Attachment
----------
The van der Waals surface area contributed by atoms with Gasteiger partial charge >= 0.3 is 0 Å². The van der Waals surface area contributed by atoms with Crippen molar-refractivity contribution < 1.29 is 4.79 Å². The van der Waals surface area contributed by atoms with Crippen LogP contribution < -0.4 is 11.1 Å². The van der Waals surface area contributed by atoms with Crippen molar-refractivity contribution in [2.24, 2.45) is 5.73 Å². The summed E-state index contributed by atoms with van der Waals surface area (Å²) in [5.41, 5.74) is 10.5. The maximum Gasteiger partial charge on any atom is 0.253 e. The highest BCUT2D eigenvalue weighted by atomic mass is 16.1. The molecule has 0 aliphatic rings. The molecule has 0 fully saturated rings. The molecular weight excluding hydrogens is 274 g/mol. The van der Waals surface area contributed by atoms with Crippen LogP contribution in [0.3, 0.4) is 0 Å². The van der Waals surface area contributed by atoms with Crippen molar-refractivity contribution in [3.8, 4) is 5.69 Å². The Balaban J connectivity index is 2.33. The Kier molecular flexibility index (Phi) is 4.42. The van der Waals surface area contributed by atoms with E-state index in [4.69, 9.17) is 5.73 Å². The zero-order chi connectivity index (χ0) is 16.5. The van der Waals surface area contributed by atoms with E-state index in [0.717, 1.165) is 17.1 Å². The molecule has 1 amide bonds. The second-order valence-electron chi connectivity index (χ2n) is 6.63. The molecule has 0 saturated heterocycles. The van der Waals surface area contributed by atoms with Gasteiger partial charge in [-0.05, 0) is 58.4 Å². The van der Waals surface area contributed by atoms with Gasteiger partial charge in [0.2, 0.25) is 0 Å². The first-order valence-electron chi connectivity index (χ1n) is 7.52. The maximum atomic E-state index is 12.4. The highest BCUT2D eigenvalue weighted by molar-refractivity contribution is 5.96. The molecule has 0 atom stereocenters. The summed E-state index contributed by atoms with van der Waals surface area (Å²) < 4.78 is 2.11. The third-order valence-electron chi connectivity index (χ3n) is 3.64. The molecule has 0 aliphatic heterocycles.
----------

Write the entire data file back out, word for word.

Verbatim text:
The van der Waals surface area contributed by atoms with Gasteiger partial charge >= 0.3 is 0 Å². The van der Waals surface area contributed by atoms with Crippen molar-refractivity contribution < 1.29 is 4.79 Å². The van der Waals surface area contributed by atoms with Crippen LogP contribution < -0.4 is 11.1 Å². The van der Waals surface area contributed by atoms with Crippen molar-refractivity contribution in [2.24, 2.45) is 5.73 Å². The summed E-state index contributed by atoms with van der Waals surface area (Å²) in [5.41, 5.74) is 10.5. The maximum Gasteiger partial charge on any atom is 0.253 e. The highest BCUT2D eigenvalue weighted by atomic mass is 16.1. The molecule has 0 aliphatic rings. The molecule has 0 fully saturated rings. The molecular weight excluding hydrogens is 274 g/mol. The van der Waals surface area contributed by atoms with Crippen LogP contribution in [0.3, 0.4) is 0 Å². The van der Waals surface area contributed by atoms with Crippen molar-refractivity contribution in [3.8, 4) is 5.69 Å². The Balaban J connectivity index is 2.33. The Kier molecular flexibility index (Phi) is 4.42. The van der Waals surface area contributed by atoms with E-state index in [4.69, 9.17) is 5.73 Å². The zero-order chi connectivity index (χ0) is 16.5. The van der Waals surface area contributed by atoms with E-state index in [0.717, 1.165) is 17.1 Å². The molecule has 1 amide bonds. The second-order valence-electron chi connectivity index (χ2n) is 6.63. The molecule has 0 saturated heterocycles. The van der Waals surface area contributed by atoms with Gasteiger partial charge in [-0.05, 0) is 58.4 Å². The van der Waals surface area contributed by atoms with Gasteiger partial charge in [0.2, 0.25) is 0 Å². The first-order valence-electron chi connectivity index (χ1n) is 7.52. The maximum atomic E-state index is 12.4. The highest BCUT2D eigenvalue weighted by molar-refractivity contribution is 5.96. The molecule has 0 atom stereocenters. The summed E-state index contributed by atoms with van der Waals surface area (Å²) < 4.78 is 2.11. The third-order valence-electron chi connectivity index (χ3n) is 3.64. The molecule has 0 aliphatic heterocycles.